As a result, of the $990m worth of initial two-year grants approved in the first round of funding back in early 2002, only around two thirds were signed by recipient nations, and just $505m worth (just over half) had actually been distributed by the beginning of 2006.

Given that many of these grants are now coming up for renewal (and will only be renewed if countries can demonstrate good progress and distribution), such a time delay is not good news to many countries.

Moreover, to get funding from the GFATM, the recipient country must give assurance that the money given out in grants actually reaches the people who need it, the reason why every Principal Recipient is assigned a Local Fund Agent (LFA).

The LFA is an independent organization contracted by the Secretariat to administer and verify the correct distribution of funds, and provides an ongoing analysis of financial and overall progress. The LFAs include PricewaterhouseCoopers, Chemonics International and the United Nations Office for Project Services (UNOPS) as wells as Crown Agents.

According to the Global Fund management, the Fund ensures that to receive money, the government or even an individual organization make a grant application, which in theory means that funding is available to anyone that needs it. The only restriction is on the amount of money available in their central bank account.

An important part of any country's funding application process is the negotiations that take place with their Country Coordinating Mechanism (CCM). In every country that wishes to receive funding from the Global Fund, a CCM will be set up to help organize and submit grant applications to the Fund and monitor their implementation.

A CCM will generally be made up of a broad range of representatives from government agencies, NGOs (Non Governmental Organizations), local community and faith-based organizations, individuals working in the field and private sector institutions.

When the grant is approved and the money arrives, it is given to the Principal Recipient, which is basically the body that is legally responsible for distributing it or using it to tackle HIV, Malaria or TB in the country.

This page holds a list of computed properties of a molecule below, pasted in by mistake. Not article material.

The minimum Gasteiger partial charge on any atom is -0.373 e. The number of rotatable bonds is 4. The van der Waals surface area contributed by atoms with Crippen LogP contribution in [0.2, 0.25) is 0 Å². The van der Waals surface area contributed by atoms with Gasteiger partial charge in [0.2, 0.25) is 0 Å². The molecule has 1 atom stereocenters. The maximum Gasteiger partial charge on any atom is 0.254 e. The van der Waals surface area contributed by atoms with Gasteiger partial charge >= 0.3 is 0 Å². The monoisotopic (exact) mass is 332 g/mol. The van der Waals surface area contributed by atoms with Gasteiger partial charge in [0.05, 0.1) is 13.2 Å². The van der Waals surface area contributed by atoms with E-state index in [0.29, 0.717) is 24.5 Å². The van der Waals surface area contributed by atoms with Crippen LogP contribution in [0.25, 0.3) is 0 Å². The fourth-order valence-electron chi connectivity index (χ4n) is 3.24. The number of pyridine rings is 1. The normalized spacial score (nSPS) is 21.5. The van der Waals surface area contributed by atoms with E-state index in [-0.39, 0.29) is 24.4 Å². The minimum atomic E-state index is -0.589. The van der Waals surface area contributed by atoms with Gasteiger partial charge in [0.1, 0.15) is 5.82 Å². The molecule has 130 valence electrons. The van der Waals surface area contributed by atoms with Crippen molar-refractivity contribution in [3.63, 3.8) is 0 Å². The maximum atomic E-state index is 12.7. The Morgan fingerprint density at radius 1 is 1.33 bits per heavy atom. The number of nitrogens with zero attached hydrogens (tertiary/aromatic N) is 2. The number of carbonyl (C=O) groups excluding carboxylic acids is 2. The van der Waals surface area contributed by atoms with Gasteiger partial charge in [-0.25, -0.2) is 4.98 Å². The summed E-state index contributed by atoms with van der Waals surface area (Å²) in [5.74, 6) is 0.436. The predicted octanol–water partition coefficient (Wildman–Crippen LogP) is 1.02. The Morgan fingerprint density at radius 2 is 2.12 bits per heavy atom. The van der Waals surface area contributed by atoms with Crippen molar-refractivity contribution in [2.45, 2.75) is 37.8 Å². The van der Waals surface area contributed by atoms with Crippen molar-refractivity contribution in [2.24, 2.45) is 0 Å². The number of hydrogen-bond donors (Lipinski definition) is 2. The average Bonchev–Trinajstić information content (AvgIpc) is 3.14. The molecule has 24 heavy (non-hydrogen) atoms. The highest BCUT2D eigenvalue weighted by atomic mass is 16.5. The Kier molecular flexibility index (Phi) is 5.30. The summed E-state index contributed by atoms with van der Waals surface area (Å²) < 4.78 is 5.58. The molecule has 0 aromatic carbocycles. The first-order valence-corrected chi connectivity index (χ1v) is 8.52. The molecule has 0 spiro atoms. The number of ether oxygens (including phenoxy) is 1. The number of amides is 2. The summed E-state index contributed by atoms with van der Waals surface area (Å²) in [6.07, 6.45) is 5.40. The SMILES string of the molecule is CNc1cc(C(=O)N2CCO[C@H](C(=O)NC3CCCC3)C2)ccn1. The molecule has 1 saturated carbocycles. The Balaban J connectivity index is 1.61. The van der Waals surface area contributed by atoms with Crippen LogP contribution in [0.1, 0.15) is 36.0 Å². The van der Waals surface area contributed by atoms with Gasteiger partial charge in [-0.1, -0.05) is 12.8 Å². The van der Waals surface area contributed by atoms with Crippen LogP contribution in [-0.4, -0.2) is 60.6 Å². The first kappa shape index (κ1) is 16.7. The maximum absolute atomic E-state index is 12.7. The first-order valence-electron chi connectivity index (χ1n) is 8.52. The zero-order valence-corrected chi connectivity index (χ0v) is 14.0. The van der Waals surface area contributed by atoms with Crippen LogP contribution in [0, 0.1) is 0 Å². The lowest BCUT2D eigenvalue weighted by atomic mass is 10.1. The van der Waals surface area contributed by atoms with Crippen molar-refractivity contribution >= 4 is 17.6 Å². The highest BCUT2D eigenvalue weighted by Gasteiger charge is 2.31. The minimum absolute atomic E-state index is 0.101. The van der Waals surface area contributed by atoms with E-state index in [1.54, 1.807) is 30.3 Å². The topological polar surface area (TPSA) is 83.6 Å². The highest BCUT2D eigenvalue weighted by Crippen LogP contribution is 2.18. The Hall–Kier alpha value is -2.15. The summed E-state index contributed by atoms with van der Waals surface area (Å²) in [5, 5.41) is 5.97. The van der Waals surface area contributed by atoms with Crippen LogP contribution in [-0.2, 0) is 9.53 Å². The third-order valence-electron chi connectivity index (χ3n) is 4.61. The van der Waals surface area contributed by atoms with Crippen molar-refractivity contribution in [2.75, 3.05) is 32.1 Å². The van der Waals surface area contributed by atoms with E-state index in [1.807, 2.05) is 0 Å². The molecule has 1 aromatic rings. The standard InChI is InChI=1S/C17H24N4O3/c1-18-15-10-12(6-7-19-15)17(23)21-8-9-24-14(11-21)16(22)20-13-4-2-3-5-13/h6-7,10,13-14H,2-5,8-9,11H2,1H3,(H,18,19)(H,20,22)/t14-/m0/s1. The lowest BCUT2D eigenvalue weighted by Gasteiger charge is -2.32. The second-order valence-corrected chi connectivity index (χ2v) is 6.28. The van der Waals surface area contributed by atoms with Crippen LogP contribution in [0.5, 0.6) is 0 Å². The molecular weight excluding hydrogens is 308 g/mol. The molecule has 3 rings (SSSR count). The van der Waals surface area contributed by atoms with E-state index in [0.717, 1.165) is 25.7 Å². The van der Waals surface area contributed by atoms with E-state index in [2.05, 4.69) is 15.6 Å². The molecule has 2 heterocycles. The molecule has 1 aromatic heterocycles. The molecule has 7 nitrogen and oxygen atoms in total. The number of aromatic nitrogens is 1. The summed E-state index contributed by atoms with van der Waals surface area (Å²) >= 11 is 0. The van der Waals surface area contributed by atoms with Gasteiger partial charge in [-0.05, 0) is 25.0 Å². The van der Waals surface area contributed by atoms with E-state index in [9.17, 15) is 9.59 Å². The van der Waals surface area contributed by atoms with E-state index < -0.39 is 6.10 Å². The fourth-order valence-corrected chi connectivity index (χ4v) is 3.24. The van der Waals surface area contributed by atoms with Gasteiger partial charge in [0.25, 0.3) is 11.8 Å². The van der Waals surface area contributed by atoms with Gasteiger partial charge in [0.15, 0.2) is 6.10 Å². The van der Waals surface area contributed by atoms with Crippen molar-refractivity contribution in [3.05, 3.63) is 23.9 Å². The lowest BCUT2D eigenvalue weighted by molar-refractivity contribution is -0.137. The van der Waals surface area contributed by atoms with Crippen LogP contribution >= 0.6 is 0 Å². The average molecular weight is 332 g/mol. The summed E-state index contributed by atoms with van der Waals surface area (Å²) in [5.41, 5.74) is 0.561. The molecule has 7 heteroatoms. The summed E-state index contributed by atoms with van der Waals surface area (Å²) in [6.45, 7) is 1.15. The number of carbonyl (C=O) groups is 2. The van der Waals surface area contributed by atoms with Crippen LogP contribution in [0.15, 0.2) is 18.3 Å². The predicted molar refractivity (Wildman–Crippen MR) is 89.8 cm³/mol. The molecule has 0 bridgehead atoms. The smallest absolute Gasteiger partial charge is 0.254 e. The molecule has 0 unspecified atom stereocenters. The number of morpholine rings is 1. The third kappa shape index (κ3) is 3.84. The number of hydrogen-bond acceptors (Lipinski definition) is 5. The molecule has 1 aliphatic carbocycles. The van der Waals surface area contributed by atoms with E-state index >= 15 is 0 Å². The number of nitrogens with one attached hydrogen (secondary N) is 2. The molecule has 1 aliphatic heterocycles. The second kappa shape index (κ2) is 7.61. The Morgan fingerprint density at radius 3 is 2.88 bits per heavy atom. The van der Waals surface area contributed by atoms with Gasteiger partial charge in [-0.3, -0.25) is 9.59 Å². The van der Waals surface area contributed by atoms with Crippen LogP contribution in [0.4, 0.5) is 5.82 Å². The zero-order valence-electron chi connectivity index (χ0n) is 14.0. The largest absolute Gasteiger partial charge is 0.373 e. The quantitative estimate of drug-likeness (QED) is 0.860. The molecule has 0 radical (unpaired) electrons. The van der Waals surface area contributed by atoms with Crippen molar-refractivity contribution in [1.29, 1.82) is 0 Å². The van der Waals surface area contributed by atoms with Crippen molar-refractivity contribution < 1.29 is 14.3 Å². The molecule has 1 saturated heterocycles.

The Principle Recipient is often a government department or agency but it can be a local public or private organization, and many different Principle Recipients may exist within one country. In Uganda, we had the disbanded Program Management Unit (PMU) under the Ministry of Health.

However, the Global Fund money is supposed to be channelled exclusively outside of government intervention, through an NGO or a group of NGOs together to implement projects that the government is not directly involved with.

Challenges of the Global Fund

Uganda's Global Fund mismanagement scandal is one of the many challenges the Global fund is facing particularly in developing countries where the HIV/AIDS scourge remains a catastrophe and Tuberculosis as well as malaria continue to reap the countries of thousands of their population.

The Global Fund also has a challenge regarding the drugs that Global Fund money is being used to buy. The Global Fund specifies in its regulations that only drugs that have been pre-qualified by the WHO (World Health Organisation) can be used in treatment programs. But some people have been saying the WHO pre-qualification project is under-supported and has been slow to approve many HIV drugs, particularly the cheap generic drugs that are so vital to treating large numbers of people. For example, in 2005, several drugs were even removed from the WHO's list following problems with research methods. Some have since been reinstated, but the process for reassessment is slow.

Because the number of drugs available to Global Fund treatment projects is currently limited, only an estimated 220,000 people are currently on ARV drugs as a direct result of Global Fund money.

Successes of the fund

Despite the problems, Global Fund money has produced many practical and positive results, and seems to be one of few international health initiatives that are actually achieving its goals.

A recent review of progress found that the Fund had exceeded 7 out of 8 of its major targets for 2005. These included the provision of care and support for 66% more AIDS orphans than expected, ACT Malaria treatment for 56% more people than planned, and 220,000 people put on antiretroviral drugs.

Other progress include the training of healthcare professionals, the provision of insecticide treated mosquito nets, the modernization and conversion of labs and healthcare centers and the rapid expansion of the DOTS TB treatment strategy in dozens of different countries.

All these successes put aside, for now the focus is on whether and how much of these are being received by the intended beneficiaries and how long it may take given the performance of some beneficiaries implementers like the PMU of Uganda.

By Gideon Munaabi
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First published: May 2, 2006
To learn more about Ultimate Media Consult go to www.ultimatemediaconsult.com.

Gideon Munaabi is a journalist and public relations practitioner with Ultimate Media Consult (U) Ltd. He has been and continues writing widely for different publication locally and internationally. He is a founding member of Ultimate Media Consult (U) Ltd and is currently the chairman of the organisation.